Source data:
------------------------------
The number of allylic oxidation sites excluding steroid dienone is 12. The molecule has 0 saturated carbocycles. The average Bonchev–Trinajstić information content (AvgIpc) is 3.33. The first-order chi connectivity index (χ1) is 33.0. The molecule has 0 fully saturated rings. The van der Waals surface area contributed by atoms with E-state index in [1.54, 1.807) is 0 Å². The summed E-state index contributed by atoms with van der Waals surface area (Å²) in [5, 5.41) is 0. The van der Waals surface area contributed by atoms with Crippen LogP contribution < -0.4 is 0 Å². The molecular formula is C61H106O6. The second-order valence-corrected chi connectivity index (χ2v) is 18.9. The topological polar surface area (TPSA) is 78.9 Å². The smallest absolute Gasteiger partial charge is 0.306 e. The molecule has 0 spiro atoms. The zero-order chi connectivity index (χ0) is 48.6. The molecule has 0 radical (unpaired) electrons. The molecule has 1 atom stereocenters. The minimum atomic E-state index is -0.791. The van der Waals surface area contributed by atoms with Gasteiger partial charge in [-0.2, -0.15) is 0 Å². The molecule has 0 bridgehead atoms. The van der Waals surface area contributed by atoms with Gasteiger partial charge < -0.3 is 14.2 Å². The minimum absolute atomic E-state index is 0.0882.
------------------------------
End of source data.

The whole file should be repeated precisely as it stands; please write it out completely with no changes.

The number of allylic oxidation sites excluding steroid dienone is 12. The molecule has 0 saturated carbocycles. The average Bonchev–Trinajstić information content (AvgIpc) is 3.33. The first-order chi connectivity index (χ1) is 33.0. The molecule has 0 fully saturated rings. The van der Waals surface area contributed by atoms with E-state index in [1.54, 1.807) is 0 Å². The summed E-state index contributed by atoms with van der Waals surface area (Å²) in [5, 5.41) is 0. The van der Waals surface area contributed by atoms with Crippen LogP contribution < -0.4 is 0 Å². The molecular formula is C61H106O6. The second-order valence-corrected chi connectivity index (χ2v) is 18.9. The topological polar surface area (TPSA) is 78.9 Å². The smallest absolute Gasteiger partial charge is 0.306 e. The molecule has 0 spiro atoms. The zero-order chi connectivity index (χ0) is 48.6. The molecule has 0 radical (unpaired) electrons. The molecule has 1 atom stereocenters. The minimum atomic E-state index is -0.791. The van der Waals surface area contributed by atoms with Gasteiger partial charge in [-0.2, -0.15) is 0 Å². The molecule has 0 bridgehead atoms. The van der Waals surface area contributed by atoms with Gasteiger partial charge < -0.3 is 14.2 Å². The minimum absolute atomic E-state index is 0.0882.